Fail, Fail Again, Fail Better

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“Fail, Fail Again, Fail Better”

 

It’s okay to have a bad day, a bad workout, heck – even a bad week worth of workouts.

 

I recently had a member come up to me after one of the Open workouts with the heavy snatches (in which I failed more reps than I made at the 155# bar) and told me that it was inspiring to watch me fail over and over and keep trying.  At first glance, this could probably be taken the wrong way – but then I realized how truly REAL it is to fail. And how many people think that us, as coaches, are good at everything (HAH!).    

 

I would honestly say, from personal experience, that I have a GREAT workout once every maybe…5-7 sessions.  Most of my sessions go okay in one area, not so great in another, and maybe one movement feels pretty good that day.  I don’t always feel strong, I don’t always feel fast under a bar or in my gymnastics, and sometimes my conditioning feels like I’m trying to row at 20,000 ft elevation.

 

I’m never in my comfort zone, and I’m ALWAYS failing movements.  I spent MONTHS struggling through double unders in workouts with whip marks all over my arms and legs.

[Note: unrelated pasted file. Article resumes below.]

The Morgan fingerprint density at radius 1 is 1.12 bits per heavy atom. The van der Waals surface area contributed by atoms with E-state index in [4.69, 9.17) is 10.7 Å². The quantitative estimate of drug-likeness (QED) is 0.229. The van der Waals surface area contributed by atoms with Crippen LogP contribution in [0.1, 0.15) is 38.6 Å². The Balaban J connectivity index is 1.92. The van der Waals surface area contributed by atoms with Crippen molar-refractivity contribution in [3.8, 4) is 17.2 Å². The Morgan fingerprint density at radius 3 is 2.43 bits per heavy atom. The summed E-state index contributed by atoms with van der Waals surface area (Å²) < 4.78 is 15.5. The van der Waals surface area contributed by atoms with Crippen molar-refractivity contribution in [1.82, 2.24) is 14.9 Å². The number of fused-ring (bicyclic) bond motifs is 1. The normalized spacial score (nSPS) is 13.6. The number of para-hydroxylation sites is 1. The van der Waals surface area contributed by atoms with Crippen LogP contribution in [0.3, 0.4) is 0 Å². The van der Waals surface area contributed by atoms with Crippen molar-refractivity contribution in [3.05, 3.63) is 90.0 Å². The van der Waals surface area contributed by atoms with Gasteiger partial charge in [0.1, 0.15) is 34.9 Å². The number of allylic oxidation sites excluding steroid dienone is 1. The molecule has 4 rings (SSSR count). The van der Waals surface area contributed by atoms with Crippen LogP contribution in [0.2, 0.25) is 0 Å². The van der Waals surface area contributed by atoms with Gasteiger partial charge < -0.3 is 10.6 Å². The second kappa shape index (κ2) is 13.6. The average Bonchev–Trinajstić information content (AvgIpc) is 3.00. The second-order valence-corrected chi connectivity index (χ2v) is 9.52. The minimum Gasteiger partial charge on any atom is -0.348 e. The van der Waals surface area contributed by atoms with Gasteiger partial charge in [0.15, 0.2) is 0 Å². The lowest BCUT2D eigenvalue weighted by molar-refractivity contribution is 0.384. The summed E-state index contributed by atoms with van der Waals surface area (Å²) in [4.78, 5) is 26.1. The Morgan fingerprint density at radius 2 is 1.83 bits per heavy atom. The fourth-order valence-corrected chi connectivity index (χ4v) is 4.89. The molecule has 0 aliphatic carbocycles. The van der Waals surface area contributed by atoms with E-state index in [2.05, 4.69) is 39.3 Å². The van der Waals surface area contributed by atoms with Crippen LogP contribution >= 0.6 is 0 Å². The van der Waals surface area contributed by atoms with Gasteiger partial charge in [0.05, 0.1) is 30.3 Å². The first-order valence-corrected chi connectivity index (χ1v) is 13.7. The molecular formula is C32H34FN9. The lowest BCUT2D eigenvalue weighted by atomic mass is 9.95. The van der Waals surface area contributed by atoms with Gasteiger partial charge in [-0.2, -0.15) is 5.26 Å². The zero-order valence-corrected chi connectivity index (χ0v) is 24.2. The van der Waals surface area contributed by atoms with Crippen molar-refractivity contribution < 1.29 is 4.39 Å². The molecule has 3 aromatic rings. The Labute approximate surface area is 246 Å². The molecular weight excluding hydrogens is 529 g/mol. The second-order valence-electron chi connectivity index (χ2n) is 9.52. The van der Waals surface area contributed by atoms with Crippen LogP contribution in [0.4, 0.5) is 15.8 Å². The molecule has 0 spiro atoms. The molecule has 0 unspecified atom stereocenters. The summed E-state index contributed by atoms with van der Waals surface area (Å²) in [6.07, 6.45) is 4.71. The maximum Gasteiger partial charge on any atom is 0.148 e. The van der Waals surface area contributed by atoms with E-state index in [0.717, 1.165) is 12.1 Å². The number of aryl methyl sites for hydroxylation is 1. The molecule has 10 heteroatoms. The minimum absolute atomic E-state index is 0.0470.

I spent YEARS trying to get a muscle up and failing over, and over, and over again.  

 

I see in classes all the time when people shy away from movements and exercises because they think they aren’t good enough to do them in a workout.  

 

If we do not become more comfortable with the uncomfortable, the uncomfortable of taking a little bit longer than someone else, or even failing a few times, then how can we truly expect progress in those areas?

 

So next time you want to try double unders in a workout, or strict pull-ups, or toes to bar, or whatever it may be, but you don’t think you can do all of the reps – reach out to the coach and ask how it can be modified to keep intensity and stimulus of the workout, but allow you to work on those weaknesses.  I bet you’ll surprise yourself with what you truly are capable of.

 

And just to end with a corny “fail motivational quote” – remember:

“Don’t fear failure.  Not failure, but low aim, is the crime.  In great attempts it is glorious even to fail.”

Bruce Lee